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Toxicity and Metabolism of Dieldrin in Rats
  1. D. F. Heath,
  2. M. Vandekar
  1. Toxicology Research Unit, M.R.C. Laboratories, Carshalton, Surrey
  2. The Institute for Medical Research, Zagreb, Yugoslavia

    Abstract

    The main constituent of the insecticide dieldrin has been studied in male and female rats. The LD50s depend on the route of injection and, after intravenous infusion, on the rate of infusion. After oral injection of a 4% solution in arachis oil, deaths take place within six hours or from two to seven days later; but the first convulsion occurs at 40 min. over a wide range of doses. For further studies 36Cl-dieldrin was used. Absorption from the gastrointestinal tract varies with the vehicle and is via the portal vein, not the thoracic lymph duct. Distribution is initially general, but within a few hours of injection it is heavily in favour of fat. Excretion of 36Cl averages about 5% per day. It is markedly increased by a restriction of diet, which reduces the body fat. From the cannulated bile duct, excretion accelerates as the rat loses weight, exceeding 10% per day after a few days. Only 3% of the 36Cl is excreted as dieldrin unless the bile is cannulated, when 10% may be excreted. The remainder is in metabolites, 90% in the faeces and 10% in the urine. Many metabolites have been demonstrated but not identified. The most important, containing about 60% of the total 36Cl, is excreted in the bile, probably as a glucuronide and reconstituted in the intestine before being excreted in the faeces.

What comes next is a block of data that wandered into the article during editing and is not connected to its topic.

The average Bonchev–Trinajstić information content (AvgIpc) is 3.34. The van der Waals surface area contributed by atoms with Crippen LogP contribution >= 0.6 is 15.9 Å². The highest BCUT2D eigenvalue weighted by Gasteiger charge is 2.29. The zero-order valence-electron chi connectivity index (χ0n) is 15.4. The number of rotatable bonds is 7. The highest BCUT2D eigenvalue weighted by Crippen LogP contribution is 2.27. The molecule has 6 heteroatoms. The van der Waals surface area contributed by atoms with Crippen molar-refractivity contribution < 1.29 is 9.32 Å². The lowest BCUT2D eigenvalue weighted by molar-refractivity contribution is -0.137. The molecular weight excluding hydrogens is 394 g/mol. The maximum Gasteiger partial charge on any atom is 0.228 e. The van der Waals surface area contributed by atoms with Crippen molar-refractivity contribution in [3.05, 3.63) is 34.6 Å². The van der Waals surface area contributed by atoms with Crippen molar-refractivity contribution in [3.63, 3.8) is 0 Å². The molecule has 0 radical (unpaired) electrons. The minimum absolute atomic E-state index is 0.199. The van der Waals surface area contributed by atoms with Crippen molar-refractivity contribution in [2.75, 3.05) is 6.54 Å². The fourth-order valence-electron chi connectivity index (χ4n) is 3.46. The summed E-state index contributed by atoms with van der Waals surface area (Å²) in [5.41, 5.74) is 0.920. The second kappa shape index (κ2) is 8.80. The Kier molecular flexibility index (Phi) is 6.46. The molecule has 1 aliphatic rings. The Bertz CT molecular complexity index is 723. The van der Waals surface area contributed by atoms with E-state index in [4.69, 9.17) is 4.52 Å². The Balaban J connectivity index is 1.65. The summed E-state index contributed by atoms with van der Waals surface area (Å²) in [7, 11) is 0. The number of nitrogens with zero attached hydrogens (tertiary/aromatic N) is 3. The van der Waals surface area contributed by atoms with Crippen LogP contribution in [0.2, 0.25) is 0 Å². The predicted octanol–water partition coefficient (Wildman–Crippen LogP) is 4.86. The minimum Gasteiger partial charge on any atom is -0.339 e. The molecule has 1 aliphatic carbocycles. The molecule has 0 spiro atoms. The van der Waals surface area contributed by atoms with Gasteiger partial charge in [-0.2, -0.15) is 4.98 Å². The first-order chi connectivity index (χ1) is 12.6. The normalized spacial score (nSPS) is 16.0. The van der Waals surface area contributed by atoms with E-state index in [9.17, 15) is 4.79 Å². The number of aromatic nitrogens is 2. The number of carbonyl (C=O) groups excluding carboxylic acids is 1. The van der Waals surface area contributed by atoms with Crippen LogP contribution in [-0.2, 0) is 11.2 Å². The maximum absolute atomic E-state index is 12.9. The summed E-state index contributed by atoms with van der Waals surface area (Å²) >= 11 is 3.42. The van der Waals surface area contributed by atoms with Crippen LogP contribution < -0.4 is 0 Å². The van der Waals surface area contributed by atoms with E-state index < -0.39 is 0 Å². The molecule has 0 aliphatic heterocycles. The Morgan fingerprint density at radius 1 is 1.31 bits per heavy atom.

From these findings one can interpret many of the toxic effects of dieldrin, including the effects of starvation on toxicity and the prolonged sensitization to a second dose (Barnes and Heath, 1964) in terms of the low solubility of dieldrin in water, its high solubility in fat, and its mobilization when fat is utilized. Toxic effects are related to the dieldrin mobilized; there is no need to postulate that dieldrin produces a long-lasting lesion in the central nervous system. The findings and conclusions are shown to be relevant to the toxic effects of dieldrin in man.

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